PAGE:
Authenticating Publicly Archived Material: Hashing/Time-Stamping

From: J Adrian Pickering <>
Date: Wed, 23 Aug 2000 15:36:21 +0100

Stevan Harnad wrote:

sh> There are indeed powerful new ways of authenticating texts and dates in
sh> a digital archive. I hope my colleague, Adrian Pickering, will reply,
sh> describing his system, which CogPrints and Eprints may be
sh> implementing.
sh> But let me point out that at this time, priority and plagiarism are not
sh> the real problems, and I doubt they are what is delaying the inevitable
sh> era of self-archiving. (In context: getting people to read and cite our
sh> work is already such a problem that it is hard to imagine that there is
sh> much of a market for stealing it!)

Self archiving is, of course, something that engineers/scientists are
very familar with when it comes to keeping records for IPR purposes.
This model will continue as we progress towards entirely electronic
record keeping in this arena. Hence methods need to be adopted
which are amenable to this end.

There is only one emergent method, but with many variations. It is all
based upon hashing the digital document and then certifying (or
notarising) the hash. (The hash must be cryptographically secure.)

Digital time-stamp services are fast developing to cater for this.
However, all of these services have an 'Achilles Heel' - if the service
doing the time-stamping disappears or has its service compromised then
you lose the validity of your time-stamp (your priority date).

Assuming, however, that you can use varing and distributed methods to
fix your hash (and, thereby your document) in time, the authentication
then involves replaying the hash/time-stamp process and then showing
(in court perhaps) that this is identical to the one submitted at the
time. (As far as I am aware, no priority case has used this as a defense
yet, but it cannot be far off - particularly in the US, where electronic
transactions now have legal force.)

Accordingly, the original documents must be self-archived just s paper
ones always have been in the engineering/scientific arena (the
traditional log book). I already use hashing to link my own digital
documents to my log book. The only extra step of proof required is to
show that no document other than the one in question can have existed
at the time the log book entry was made. Log book entries already have
credance, so it is only the collision and cryptographic properties of
the hashing algorithm which are in question (and still to be tested,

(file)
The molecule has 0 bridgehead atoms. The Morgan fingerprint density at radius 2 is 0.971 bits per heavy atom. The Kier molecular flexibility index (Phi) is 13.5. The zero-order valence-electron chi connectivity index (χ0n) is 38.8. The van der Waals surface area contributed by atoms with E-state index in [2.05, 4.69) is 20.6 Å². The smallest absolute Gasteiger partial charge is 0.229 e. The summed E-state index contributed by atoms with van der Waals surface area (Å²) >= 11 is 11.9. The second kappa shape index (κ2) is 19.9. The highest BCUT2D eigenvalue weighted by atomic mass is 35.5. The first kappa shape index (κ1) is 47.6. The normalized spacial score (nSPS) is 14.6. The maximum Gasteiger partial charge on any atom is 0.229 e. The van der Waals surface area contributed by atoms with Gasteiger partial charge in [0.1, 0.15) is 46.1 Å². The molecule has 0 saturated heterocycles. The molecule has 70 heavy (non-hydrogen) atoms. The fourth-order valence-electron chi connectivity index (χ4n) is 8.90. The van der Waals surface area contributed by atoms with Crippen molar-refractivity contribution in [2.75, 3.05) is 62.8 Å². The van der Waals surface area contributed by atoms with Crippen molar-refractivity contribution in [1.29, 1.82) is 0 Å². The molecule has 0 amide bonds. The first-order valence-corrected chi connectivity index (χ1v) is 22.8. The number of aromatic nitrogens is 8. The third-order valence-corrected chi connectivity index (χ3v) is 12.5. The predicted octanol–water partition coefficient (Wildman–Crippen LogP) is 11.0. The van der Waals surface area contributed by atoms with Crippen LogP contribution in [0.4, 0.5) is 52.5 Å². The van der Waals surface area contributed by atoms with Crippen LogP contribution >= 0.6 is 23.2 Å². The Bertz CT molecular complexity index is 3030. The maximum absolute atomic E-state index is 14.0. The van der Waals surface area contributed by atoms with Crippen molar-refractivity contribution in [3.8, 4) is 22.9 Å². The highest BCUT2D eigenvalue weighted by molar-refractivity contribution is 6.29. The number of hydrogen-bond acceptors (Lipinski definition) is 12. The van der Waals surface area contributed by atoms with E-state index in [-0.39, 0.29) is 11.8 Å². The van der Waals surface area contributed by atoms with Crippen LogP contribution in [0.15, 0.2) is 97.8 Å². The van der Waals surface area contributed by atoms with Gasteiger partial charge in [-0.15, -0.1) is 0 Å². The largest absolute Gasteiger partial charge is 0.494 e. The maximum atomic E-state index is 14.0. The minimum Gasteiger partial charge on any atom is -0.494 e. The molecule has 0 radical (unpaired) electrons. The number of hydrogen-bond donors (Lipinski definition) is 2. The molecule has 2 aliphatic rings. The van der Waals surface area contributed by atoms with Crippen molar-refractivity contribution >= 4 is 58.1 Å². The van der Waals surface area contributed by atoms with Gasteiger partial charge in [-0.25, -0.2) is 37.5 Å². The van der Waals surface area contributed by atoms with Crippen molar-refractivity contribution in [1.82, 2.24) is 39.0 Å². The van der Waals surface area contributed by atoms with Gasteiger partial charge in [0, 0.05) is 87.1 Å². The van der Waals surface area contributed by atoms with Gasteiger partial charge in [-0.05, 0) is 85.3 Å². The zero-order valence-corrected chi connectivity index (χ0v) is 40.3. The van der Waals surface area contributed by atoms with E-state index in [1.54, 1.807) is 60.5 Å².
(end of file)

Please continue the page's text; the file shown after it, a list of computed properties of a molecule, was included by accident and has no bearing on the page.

legally). Those who know (RSA, NSA/FIPS etc) are pretty confident in
their algorithms despite serious attacks by the best decryptographers
in the world.

Where can Open Archives such as help? One of the properties
of any time-stamping service is that they are entirely indifferent to
the subject and the material. Indeed, the emerging IETF time-stamp
protocol - by definition - does not permit the agency to know the
identity of the requesters. Moreover, since it consists of
time-stamping hashes, it cannot know anything about the material
either. It is truly disinterested. However, it suffers from being
compromisable - that Achilles Heel.

Electronic archives - particularly those favoured by collaborating
communities, are not disinterested insofar as their own contents are
concerned. But they can do distributed cross-validation by (a) first
doing their own hashing and registering and (b) then securing that
information remotely by using one or more FURTHER, truly disinterested
service with which they have a dispassionate link. The more
distribution that goes on, the more resilient the scheme becomes. As
authors, we can accordingly feel more confident that priority dates can
be proved.

There are many e-time-stamp services about. However, there is quite an
interesting registry system operated by Surety and its affiliates (from
work originating at Bellcore). Visit One still
cannot be 100% confident that they are 'Achilles Heel' proof.
But as part of a distributed network, they are just another
service that could be used for robustness.

At Southampton, we are developing a truly distributed and scaleable
approach, elements of which we may well incorporate in Open Archives
like and its friends. It is based on another principle -
that of the 'widely witnessed event' i.e. all the registrations are
publically viewable and thereby subject to scrutiny, which also helps
the case and increases resilience. As soon as we are ready to say more
about, it the 'white papers' will appear on

Adrian Pickering
Electronics and Computer Science
University of Southampton

+44 23 8059 2898
Received on Mon Jan 24 2000 - 19:17:43 GMT

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